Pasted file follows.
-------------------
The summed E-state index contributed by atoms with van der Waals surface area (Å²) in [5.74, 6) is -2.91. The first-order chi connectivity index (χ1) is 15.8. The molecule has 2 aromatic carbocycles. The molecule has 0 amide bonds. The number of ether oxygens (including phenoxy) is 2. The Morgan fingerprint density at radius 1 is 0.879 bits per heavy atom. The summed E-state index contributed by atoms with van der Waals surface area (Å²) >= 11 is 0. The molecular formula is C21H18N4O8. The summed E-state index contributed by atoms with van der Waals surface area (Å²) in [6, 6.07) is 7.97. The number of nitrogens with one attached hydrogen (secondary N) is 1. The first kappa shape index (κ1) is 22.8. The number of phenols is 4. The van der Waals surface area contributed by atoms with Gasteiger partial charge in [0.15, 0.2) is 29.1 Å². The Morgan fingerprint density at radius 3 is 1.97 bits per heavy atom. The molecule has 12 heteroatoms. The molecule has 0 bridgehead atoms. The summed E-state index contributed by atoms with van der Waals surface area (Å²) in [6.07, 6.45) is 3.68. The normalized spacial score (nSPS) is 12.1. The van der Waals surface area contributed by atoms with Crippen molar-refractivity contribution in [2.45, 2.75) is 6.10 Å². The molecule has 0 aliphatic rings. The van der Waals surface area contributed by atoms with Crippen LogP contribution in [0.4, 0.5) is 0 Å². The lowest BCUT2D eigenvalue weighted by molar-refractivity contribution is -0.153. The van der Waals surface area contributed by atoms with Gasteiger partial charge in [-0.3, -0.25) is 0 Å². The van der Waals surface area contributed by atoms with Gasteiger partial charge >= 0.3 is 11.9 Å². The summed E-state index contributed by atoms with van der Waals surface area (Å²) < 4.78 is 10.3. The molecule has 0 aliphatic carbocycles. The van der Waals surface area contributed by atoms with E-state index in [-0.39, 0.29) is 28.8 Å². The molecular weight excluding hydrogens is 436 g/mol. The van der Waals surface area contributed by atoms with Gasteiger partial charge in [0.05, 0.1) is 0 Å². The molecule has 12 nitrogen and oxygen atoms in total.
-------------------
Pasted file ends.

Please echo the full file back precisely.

The summed E-state index contributed by atoms with van der Waals surface area (Å²) in [5.74, 6) is -2.91. The first-order chi connectivity index (χ1) is 15.8. The molecule has 2 aromatic carbocycles. The molecule has 0 amide bonds. The number of ether oxygens (including phenoxy) is 2. The Morgan fingerprint density at radius 1 is 0.879 bits per heavy atom. The summed E-state index contributed by atoms with van der Waals surface area (Å²) >= 11 is 0. The molecular formula is C21H18N4O8. The summed E-state index contributed by atoms with van der Waals surface area (Å²) in [6, 6.07) is 7.97. The number of nitrogens with one attached hydrogen (secondary N) is 1. The first kappa shape index (κ1) is 22.8. The number of phenols is 4. The van der Waals surface area contributed by atoms with Gasteiger partial charge in [0.15, 0.2) is 29.1 Å². The Morgan fingerprint density at radius 3 is 1.97 bits per heavy atom. The molecule has 12 heteroatoms. The molecule has 0 bridgehead atoms. The summed E-state index contributed by atoms with van der Waals surface area (Å²) in [6.07, 6.45) is 3.68. The normalized spacial score (nSPS) is 12.1. The van der Waals surface area contributed by atoms with Crippen molar-refractivity contribution in [2.45, 2.75) is 6.10 Å². The molecule has 0 aliphatic rings. The van der Waals surface area contributed by atoms with Crippen LogP contribution in [0.4, 0.5) is 0 Å². The lowest BCUT2D eigenvalue weighted by molar-refractivity contribution is -0.153. The van der Waals surface area contributed by atoms with Gasteiger partial charge in [-0.3, -0.25) is 0 Å². The van der Waals surface area contributed by atoms with Gasteiger partial charge >= 0.3 is 11.9 Å². The summed E-state index contributed by atoms with van der Waals surface area (Å²) < 4.78 is 10.3. The molecule has 0 aliphatic carbocycles. The van der Waals surface area contributed by atoms with E-state index in [-0.39, 0.29) is 28.8 Å². The molecular weight excluding hydrogens is 436 g/mol. The van der Waals surface area contributed by atoms with Gasteiger partial charge in [0.05, 0.1) is 0 Å². The molecule has 12 nitrogen and oxygen atoms in total.